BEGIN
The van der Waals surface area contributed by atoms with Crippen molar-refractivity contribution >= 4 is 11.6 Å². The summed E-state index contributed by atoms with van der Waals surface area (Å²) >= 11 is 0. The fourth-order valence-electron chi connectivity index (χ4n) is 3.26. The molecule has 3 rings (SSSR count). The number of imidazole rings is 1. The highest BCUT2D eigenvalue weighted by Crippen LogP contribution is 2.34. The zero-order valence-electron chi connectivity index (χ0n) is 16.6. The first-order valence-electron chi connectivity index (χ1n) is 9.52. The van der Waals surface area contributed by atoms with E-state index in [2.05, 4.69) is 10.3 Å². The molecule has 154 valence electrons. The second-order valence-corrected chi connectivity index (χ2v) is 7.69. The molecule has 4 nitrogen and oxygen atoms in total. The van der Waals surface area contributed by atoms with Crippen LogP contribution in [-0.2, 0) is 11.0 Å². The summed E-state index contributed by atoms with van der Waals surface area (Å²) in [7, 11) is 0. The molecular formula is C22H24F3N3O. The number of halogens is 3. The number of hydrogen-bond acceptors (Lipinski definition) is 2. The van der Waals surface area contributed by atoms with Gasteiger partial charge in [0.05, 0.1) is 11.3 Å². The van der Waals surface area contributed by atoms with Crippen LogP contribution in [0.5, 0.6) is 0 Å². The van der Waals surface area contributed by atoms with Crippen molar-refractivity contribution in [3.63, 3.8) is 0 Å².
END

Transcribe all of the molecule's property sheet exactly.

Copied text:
The van der Waals surface area contributed by atoms with Crippen molar-refractivity contribution >= 4 is 11.6 Å². The summed E-state index contributed by atoms with van der Waals surface area (Å²) >= 11 is 0. The fourth-order valence-electron chi connectivity index (χ4n) is 3.26. The molecule has 3 rings (SSSR count). The number of imidazole rings is 1. The highest BCUT2D eigenvalue weighted by Crippen LogP contribution is 2.34. The zero-order valence-electron chi connectivity index (χ0n) is 16.6. The first-order valence-electron chi connectivity index (χ1n) is 9.52. The van der Waals surface area contributed by atoms with E-state index in [2.05, 4.69) is 10.3 Å². The molecule has 154 valence electrons. The second-order valence-corrected chi connectivity index (χ2v) is 7.69. The molecule has 4 nitrogen and oxygen atoms in total. The van der Waals surface area contributed by atoms with Crippen LogP contribution in [-0.2, 0) is 11.0 Å². The summed E-state index contributed by atoms with van der Waals surface area (Å²) in [7, 11) is 0. The molecular formula is C22H24F3N3O. The number of halogens is 3. The number of hydrogen-bond acceptors (Lipinski definition) is 2. The van der Waals surface area contributed by atoms with Gasteiger partial charge in [0.05, 0.1) is 11.3 Å². The van der Waals surface area contributed by atoms with Crippen LogP contribution in [0.5, 0.6) is 0 Å². The van der Waals surface area contributed by atoms with Crippen molar-refractivity contribution in [3.63, 3.8) is 0 Å².